Important lab markers in HAV infection
Learn about the relationship between ALT, IgG, and IgM levels, and how to interpret a positive test.
Elevated ALT is one sign of hepatitis A infection, but is extremely unspecific. In this video taken from our Viral Hepatitis Lab Essentials course, Dr Wonnerth explains the relationship between ALT, IgG, and IgM levels, how different labs test for them, and whether a positive test indicates an HAV infection in the acute, convalescence, or long-term immunity phase.
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[00:00:00] What blood tests are available in order to diagnose a present or past hepatitis A infection? In order to answer this question, let's take a look at our diagram. The elevated ALT is an indicator of a hepatitis A infection but it is extremely unspecific. We know that there is something wrong with the liver but there are many possible reasons for this. What we need are specific serological markers for HAV. Anti-HAV IgM is the first
[00:00:30] serologic marker to occur. It starts rising early after symptom onset and only drops to undetectable levels, up to six months later, when the infection has cleared. So, when our patient feels they need to go to the doctor, we will already find a positive IgM in the blood. In the course of [00:00:44] infection, IgM is replaced by IgG antibodies. It is important to know that anti-HAV IgG are detectable in the blood for years and confer long-term protection against reinfection. We can also split the course of infection
[00:01:00] into different phases. We can distinguish an acute phase at the beginning, which is characterized by high ALT levels, high IgM levels as well as rising IgG levels. Next, the convalescence phase, with sinking IgM but still rising IgG levels and finally a phase of long-term immunity, when the infection is cleared. When IgM has dropped below the level of detection and IgG stays detectable. The long-term immunity phase actually indicates a past infection but no active infection.
[00:01:30] Taken together, anti-HAV IgM and IgG are the most important lab parameters used to determine what phase of infection our patient is in. So, what happens in the lab? Several systems are available to test for HAV in the laboratory. There are two possible paths to start the diagnostic process, depending on which test system your lab is using. Lab 1 might use a test system, measuring first, anti-HAV IgM antibodies. Lab 2 might start a diagnostic process, by measuring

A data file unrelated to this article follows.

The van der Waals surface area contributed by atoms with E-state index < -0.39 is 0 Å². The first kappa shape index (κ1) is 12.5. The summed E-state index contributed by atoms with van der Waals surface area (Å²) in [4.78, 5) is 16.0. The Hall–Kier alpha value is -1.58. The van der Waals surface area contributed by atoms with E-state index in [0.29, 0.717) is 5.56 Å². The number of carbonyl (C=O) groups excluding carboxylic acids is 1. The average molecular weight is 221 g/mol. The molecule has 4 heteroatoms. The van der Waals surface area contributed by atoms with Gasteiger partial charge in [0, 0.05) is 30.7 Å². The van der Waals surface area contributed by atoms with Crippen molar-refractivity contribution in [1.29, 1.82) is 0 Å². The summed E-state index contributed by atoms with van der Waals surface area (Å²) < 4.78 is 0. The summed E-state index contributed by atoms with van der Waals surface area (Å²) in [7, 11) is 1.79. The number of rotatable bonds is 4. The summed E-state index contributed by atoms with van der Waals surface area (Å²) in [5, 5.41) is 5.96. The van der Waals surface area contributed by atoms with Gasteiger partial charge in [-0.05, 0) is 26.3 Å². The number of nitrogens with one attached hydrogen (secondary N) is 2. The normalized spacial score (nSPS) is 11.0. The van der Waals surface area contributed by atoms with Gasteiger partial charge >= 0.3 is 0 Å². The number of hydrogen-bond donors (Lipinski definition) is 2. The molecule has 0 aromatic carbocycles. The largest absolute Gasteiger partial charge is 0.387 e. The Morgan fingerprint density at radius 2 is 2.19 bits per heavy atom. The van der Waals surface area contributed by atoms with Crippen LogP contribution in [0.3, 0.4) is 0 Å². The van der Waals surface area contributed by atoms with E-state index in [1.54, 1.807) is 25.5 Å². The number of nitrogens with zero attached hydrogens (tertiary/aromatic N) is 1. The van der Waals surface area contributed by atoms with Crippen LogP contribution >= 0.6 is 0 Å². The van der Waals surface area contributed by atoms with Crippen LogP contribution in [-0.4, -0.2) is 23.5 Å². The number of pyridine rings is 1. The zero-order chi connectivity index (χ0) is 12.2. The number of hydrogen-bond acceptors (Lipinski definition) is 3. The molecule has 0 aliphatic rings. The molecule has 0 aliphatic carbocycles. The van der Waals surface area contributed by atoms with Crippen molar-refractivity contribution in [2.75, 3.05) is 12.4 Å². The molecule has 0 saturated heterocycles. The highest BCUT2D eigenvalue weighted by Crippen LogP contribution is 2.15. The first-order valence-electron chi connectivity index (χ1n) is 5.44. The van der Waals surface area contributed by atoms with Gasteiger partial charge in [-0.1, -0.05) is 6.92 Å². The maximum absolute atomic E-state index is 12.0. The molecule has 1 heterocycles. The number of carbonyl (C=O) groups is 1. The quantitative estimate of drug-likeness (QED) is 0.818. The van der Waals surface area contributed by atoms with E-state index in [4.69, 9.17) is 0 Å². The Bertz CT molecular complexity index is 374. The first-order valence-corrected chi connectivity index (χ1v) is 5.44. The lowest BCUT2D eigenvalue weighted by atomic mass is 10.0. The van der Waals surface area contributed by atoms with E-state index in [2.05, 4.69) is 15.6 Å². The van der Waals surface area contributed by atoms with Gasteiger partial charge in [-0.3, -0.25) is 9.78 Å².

[00:02:00] IgM and IgG, in one test system. This test is called anti-HAV. When we order hepatitis A testing in lab 1, we first get the results of anti-HAV IgM testing. This is ideal if your clinical question is whether your patient is suffering from an acute hepatitis A infection or not. If the result is positive, then you can confirm that your patient suffers from an acute hepatitis A infection. What happens if the result is negative? First of all, we can exclude an acute infection.
[00:02:30] However, we might want to get a bigger picture so we can add another test called anti-HAV. In this test system, IgM and IgG are detected. Since we already know that IgM is negative in our patient, the result of anti-HAV will shed light on the IgG status of our patient. If the anti-HAV test is positive, our patient has detectable anti-HAV IgG antibodies. That means we're looking at a patient who had either a past infection, that
[00:03:00] has already cleared or our patient has been vaccinated against HAV. In contrast, if the anti-HAV test is negative and thus, IgM and IgG are both negative, our conclusion can only be no infection. Our patient has neither an acute infection nor has he ever been in contact with the virus or the vaccine. When we order hepatitis A testing in lab 2, we first get the results of anti-HAV testing. We have already heard that this test detects IgM and IgG in
[00:03:30] one system. So, if this test is negative, there is no HAV infection. Neither acute nor past. If it is positive, you cannot say whether IgM or IgG are responsible for the positive result. So, our reflex test for IgM has to follow, in order to distinguish an acute infection, with positive IgM from a past infection or immunization, which is characterized by negative IgM and positive IgG. There are also tests that can measure hepatitis
[00:04:00] A antigen or RNA, in stool, very early in the acute phase. These tests are not commonly used, as this is of interest only in rare cases and these tests are only available in specialized laboratories. Now that we know how to interpret lab results in the context of infection phases, we can start working with some real cases.